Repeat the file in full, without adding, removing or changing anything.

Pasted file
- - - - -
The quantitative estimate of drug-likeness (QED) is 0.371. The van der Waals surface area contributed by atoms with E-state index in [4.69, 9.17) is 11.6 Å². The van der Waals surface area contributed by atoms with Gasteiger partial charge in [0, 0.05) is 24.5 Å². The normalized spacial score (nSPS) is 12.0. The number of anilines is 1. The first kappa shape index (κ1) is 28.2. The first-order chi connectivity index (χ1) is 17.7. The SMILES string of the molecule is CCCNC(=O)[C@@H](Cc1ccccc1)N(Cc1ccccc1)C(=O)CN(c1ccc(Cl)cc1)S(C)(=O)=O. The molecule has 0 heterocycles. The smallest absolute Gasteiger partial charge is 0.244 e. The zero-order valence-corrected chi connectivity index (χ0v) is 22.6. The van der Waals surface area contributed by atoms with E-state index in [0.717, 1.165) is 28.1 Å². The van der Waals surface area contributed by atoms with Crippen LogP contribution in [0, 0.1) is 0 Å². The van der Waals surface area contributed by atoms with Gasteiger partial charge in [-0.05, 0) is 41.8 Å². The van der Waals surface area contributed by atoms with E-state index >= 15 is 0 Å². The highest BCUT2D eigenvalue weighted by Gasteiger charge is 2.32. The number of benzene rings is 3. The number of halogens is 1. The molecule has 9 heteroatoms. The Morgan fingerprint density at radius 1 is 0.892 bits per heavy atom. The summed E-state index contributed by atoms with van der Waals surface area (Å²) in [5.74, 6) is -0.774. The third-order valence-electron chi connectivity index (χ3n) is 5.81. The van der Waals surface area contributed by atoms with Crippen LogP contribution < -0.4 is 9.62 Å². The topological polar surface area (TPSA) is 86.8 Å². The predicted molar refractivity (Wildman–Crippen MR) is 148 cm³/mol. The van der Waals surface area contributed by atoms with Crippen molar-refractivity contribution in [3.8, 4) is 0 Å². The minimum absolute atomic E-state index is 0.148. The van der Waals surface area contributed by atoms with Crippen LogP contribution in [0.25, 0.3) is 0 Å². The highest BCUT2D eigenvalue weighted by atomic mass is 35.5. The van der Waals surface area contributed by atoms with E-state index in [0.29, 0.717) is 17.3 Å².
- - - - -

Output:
The quantitative estimate of drug-likeness (QED) is 0.371. The van der Waals surface area contributed by atoms with E-state index in [4.69, 9.17) is 11.6 Å². The van der Waals surface area contributed by atoms with Gasteiger partial charge in [0, 0.05) is 24.5 Å². The normalized spacial score (nSPS) is 12.0. The number of anilines is 1. The first kappa shape index (κ1) is 28.2. The first-order chi connectivity index (χ1) is 17.7. The SMILES string of the molecule is CCCNC(=O)[C@@H](Cc1ccccc1)N(Cc1ccccc1)C(=O)CN(c1ccc(Cl)cc1)S(C)(=O)=O. The molecule has 0 heterocycles. The smallest absolute Gasteiger partial charge is 0.244 e. The zero-order valence-corrected chi connectivity index (χ0v) is 22.6. The van der Waals surface area contributed by atoms with E-state index in [0.717, 1.165) is 28.1 Å². The van der Waals surface area contributed by atoms with Crippen LogP contribution in [0, 0.1) is 0 Å². The van der Waals surface area contributed by atoms with Gasteiger partial charge in [-0.05, 0) is 41.8 Å². The van der Waals surface area contributed by atoms with E-state index >= 15 is 0 Å². The highest BCUT2D eigenvalue weighted by Gasteiger charge is 2.32. The number of benzene rings is 3. The number of halogens is 1. The molecule has 9 heteroatoms. The Morgan fingerprint density at radius 1 is 0.892 bits per heavy atom. The summed E-state index contributed by atoms with van der Waals surface area (Å²) in [5.74, 6) is -0.774. The third-order valence-electron chi connectivity index (χ3n) is 5.81. The van der Waals surface area contributed by atoms with Crippen LogP contribution < -0.4 is 9.62 Å². The topological polar surface area (TPSA) is 86.8 Å². The predicted molar refractivity (Wildman–Crippen MR) is 148 cm³/mol. The van der Waals surface area contributed by atoms with Crippen molar-refractivity contribution in [3.8, 4) is 0 Å². The minimum absolute atomic E-state index is 0.148. The van der Waals surface area contributed by atoms with Crippen LogP contribution in [0.25, 0.3) is 0 Å². The highest BCUT2D eigenvalue weighted by atomic mass is 35.5. The van der Waals surface area contributed by atoms with E-state index in [0.29, 0.717) is 17.3 Å².